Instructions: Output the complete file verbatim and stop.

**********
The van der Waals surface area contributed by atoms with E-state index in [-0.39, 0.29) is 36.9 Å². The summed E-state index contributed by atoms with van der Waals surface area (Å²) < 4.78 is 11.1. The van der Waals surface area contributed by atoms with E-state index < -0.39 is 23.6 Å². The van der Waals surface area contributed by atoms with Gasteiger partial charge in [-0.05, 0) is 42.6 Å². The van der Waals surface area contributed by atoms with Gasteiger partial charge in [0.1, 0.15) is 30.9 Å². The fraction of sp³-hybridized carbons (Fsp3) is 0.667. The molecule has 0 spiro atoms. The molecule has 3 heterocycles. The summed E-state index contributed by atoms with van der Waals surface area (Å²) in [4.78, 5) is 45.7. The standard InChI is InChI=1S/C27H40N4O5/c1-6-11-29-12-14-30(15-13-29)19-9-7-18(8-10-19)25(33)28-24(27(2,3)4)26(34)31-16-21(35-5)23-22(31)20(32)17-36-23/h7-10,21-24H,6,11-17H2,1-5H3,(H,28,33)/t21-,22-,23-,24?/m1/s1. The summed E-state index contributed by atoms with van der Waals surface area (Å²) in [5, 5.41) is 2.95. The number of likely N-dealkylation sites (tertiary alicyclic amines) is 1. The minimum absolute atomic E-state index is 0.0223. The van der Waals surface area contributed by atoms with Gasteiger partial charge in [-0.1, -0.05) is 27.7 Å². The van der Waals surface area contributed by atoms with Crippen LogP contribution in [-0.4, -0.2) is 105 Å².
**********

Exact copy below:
The van der Waals surface area contributed by atoms with E-state index in [-0.39, 0.29) is 36.9 Å². The summed E-state index contributed by atoms with van der Waals surface area (Å²) < 4.78 is 11.1. The van der Waals surface area contributed by atoms with E-state index < -0.39 is 23.6 Å². The van der Waals surface area contributed by atoms with Gasteiger partial charge in [-0.05, 0) is 42.6 Å². The van der Waals surface area contributed by atoms with Gasteiger partial charge in [0.1, 0.15) is 30.9 Å². The fraction of sp³-hybridized carbons (Fsp3) is 0.667. The molecule has 0 spiro atoms. The molecule has 3 heterocycles. The summed E-state index contributed by atoms with van der Waals surface area (Å²) in [4.78, 5) is 45.7. The standard InChI is InChI=1S/C27H40N4O5/c1-6-11-29-12-14-30(15-13-29)19-9-7-18(8-10-19)25(33)28-24(27(2,3)4)26(34)31-16-21(35-5)23-22(31)20(32)17-36-23/h7-10,21-24H,6,11-17H2,1-5H3,(H,28,33)/t21-,22-,23-,24?/m1/s1. The summed E-state index contributed by atoms with van der Waals surface area (Å²) in [5, 5.41) is 2.95. The number of likely N-dealkylation sites (tertiary alicyclic amines) is 1. The minimum absolute atomic E-state index is 0.0223. The van der Waals surface area contributed by atoms with Gasteiger partial charge in [-0.1, -0.05) is 27.7 Å². The van der Waals surface area contributed by atoms with Crippen LogP contribution in [-0.4, -0.2) is 105 Å².